“I want to have my baby the normal way,” she told her husband the next day, over tea. He had come home, and he stroked her shoulder. He was home after a dozen meetings at the office. He was a lawyer, one of the best in the state.
“I know, dear,” he answered. “I do, too. I’ve been doing research. Many couples gave birth in hospitals. Can you imagine such a thing? That’s where they performed surgeries on people! Can you imagine!”
Gathka could. “What about their genetics?” she asked. “Their genetics just appeared out of nowhere, like magic.” She shook her head. “I can’t believe people lived like that. It’s so funny, seeing how they dress, and what they wore-”
“How they made their food,” he finished, giggling.
She nodded. The Norms ate food, still; the Abnormals lived off of energy from the sun. The sun was a large thing, and radiation was recycled. Always recycled.
Gathka gave birth to her daughter on September 8th, 3443. It was midnight. She decided to give birth at a hospital. The building was virtually empty, save for a few Abnormals who were having their regular check-ups. Some Abnormals liked to act out their lives, and pretend they were something they were not-many Abnormals begged to have a disease, even though disease was wiped out 900 years ago. She sighed. Being human was very difficult work. A lot of thought went into every day activities. Her thoughts were slow, muddied. She had trouble breathing. She brought home her daughter after being three weeks in the hospital. The doctor was puzzled because the baby had come out of the womb. Most mothers who were brought in to the hospital born babies in a test tube. It was how it was, how it shall be-she suspected he thought she was slow, numb, dumb. Maybe all three.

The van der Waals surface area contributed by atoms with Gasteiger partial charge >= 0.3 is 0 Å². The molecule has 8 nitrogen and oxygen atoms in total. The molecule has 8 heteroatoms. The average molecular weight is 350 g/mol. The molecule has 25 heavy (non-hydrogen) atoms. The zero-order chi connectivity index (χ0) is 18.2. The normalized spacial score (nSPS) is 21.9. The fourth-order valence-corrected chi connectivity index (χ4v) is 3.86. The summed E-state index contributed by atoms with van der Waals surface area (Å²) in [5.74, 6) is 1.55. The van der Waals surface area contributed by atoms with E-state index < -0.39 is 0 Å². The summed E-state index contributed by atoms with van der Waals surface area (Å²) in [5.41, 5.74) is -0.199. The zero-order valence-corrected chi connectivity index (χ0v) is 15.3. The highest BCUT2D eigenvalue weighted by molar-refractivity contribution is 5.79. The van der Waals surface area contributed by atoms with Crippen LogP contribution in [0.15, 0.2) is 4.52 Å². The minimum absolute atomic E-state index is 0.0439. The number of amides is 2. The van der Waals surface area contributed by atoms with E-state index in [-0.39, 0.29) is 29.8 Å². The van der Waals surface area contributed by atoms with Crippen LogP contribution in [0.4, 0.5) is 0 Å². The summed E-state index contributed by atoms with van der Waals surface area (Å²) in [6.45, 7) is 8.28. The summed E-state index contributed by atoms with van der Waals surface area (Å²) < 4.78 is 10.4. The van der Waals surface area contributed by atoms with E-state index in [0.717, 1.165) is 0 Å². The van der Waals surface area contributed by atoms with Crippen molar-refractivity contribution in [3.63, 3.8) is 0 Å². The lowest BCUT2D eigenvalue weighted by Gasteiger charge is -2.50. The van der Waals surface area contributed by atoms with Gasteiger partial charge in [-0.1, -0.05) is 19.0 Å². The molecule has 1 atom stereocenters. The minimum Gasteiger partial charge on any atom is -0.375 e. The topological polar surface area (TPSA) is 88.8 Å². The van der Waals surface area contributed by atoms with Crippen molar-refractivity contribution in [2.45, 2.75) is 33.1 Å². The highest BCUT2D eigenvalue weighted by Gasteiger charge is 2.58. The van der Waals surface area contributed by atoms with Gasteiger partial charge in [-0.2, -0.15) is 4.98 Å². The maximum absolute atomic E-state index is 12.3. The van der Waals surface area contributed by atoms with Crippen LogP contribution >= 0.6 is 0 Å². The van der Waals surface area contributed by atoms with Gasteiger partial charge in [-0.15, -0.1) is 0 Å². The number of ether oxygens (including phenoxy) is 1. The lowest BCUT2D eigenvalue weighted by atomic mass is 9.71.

Her husband was gone again; gone to a business meeting. They decided to revive businesses after the last of the wars, due to the wishes of the government. Her husband laughed every time he heard the word, government, like it was some kind of great, colossal joke. One of his ancestors had died in Vietnam. That could be the reason for his case of the giggles. Maybe it was genetic.
“Hello, sweetie.” Gathka sat on the floor next to her daughter. She was broad, bold, insidious. She was eager to learn more about her Norm daughter. She would take it one at a time, however.
“Hello, Mom,” she said, smiling broadly. “Look what I’m doing.” She pointed to the toy animals spread out on the floor. “It’s Noah’s Ark, Mom. But, I don’t have a boat for them. Can we buy a toy boat next time?”
Mom was an old-fashioned word. The Abnormals called their parents “rent” or “rents.” It was an old trend that span generations. She smiled at her daughter and watched her play.
“Sure, honey,” she said, smiling down at her. “We’ll see.”